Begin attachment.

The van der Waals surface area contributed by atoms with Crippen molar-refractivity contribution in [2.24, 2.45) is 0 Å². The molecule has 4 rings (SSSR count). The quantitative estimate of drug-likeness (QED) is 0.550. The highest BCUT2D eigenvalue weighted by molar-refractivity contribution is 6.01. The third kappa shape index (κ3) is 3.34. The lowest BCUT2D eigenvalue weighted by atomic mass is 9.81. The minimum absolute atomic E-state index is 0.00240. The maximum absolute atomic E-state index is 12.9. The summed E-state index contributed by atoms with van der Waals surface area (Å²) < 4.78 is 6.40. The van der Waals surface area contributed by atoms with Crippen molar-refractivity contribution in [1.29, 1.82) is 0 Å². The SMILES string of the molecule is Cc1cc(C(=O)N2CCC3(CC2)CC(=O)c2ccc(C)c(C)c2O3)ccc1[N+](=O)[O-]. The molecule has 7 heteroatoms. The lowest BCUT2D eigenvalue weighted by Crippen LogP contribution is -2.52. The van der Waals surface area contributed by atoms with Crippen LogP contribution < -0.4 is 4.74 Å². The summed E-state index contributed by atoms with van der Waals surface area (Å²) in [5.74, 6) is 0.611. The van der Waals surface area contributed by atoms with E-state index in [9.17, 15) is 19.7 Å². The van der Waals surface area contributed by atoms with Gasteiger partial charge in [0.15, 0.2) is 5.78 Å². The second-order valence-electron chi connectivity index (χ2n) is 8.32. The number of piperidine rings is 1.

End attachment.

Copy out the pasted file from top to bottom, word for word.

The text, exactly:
The van der Waals surface area contributed by atoms with Crippen molar-refractivity contribution in [2.24, 2.45) is 0 Å². The molecule has 4 rings (SSSR count). The quantitative estimate of drug-likeness (QED) is 0.550. The highest BCUT2D eigenvalue weighted by molar-refractivity contribution is 6.01. The third kappa shape index (κ3) is 3.34. The lowest BCUT2D eigenvalue weighted by atomic mass is 9.81. The minimum absolute atomic E-state index is 0.00240. The maximum absolute atomic E-state index is 12.9. The summed E-state index contributed by atoms with van der Waals surface area (Å²) < 4.78 is 6.40. The van der Waals surface area contributed by atoms with Crippen molar-refractivity contribution in [1.29, 1.82) is 0 Å². The SMILES string of the molecule is Cc1cc(C(=O)N2CCC3(CC2)CC(=O)c2ccc(C)c(C)c2O3)ccc1[N+](=O)[O-]. The molecule has 7 heteroatoms. The lowest BCUT2D eigenvalue weighted by Crippen LogP contribution is -2.52. The van der Waals surface area contributed by atoms with Crippen LogP contribution < -0.4 is 4.74 Å². The summed E-state index contributed by atoms with van der Waals surface area (Å²) in [5.74, 6) is 0.611. The van der Waals surface area contributed by atoms with E-state index in [9.17, 15) is 19.7 Å². The van der Waals surface area contributed by atoms with Gasteiger partial charge in [0.15, 0.2) is 5.78 Å². The second-order valence-electron chi connectivity index (χ2n) is 8.32. The number of piperidine rings is 1.